Ultrasound is a test that uses reflected sound waves to produce a picture of organs and other structures inside the body. It does not use X-rays or other types of possibly harmful radiation.
A small handheld instrument called a transducer is passed back and forth over the area of the body being examined. It sends out high-pitched sound waves(above the range of human hearing) that are reflected back to the transducer. A computer analyzes the sound waves and converts them into a picture that is displayed on a video monitor. The picture produced by ultrasound is called a sonogram, echogram, or scan. Pictures or videos of the ultrasound images may be saved as a permanent record.
How It Feels
The gel may feel cold when it is first applied to your stomach unless it is first warmed to body temperature. You will feel light pressure from the transducer as it passes over your abdomen, but you should feel no discomfort. However, if the test is being done to assess damage from a recent injury, the slight pressure of the transducer may be somewhat painful. You will not hear the sound waves.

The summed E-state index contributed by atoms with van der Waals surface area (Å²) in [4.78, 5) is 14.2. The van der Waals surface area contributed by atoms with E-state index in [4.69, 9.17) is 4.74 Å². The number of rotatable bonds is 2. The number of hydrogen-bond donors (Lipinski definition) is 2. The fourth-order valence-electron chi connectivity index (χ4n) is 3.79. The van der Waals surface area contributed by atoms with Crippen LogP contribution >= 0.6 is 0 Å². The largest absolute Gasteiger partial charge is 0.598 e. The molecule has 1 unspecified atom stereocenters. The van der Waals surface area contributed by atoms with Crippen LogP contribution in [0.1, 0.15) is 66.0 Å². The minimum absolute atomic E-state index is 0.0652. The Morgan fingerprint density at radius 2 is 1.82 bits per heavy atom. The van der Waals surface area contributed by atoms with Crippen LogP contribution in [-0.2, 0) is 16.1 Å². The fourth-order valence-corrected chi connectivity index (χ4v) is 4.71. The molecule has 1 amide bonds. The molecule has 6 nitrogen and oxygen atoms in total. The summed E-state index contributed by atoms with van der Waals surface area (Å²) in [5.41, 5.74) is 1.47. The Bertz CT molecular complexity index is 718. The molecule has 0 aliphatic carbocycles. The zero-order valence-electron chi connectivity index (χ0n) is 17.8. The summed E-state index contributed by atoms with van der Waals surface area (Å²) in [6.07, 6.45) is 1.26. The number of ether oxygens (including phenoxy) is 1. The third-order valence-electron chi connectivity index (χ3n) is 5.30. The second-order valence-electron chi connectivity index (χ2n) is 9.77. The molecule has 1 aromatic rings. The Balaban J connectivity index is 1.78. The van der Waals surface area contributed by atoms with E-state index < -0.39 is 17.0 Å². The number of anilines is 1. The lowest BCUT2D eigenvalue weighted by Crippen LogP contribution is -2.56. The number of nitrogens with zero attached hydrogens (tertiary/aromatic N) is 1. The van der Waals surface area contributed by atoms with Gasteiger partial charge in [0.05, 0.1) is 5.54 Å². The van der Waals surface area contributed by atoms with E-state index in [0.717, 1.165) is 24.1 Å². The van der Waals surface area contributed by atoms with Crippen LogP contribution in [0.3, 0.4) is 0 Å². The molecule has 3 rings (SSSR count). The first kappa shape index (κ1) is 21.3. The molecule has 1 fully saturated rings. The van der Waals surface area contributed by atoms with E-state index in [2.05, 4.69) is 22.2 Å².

For ultrasound of the aorta, you may need to avoid eating for 8 to 12 hours before the test.
There are no known risks from having an abdominal ultrasound test.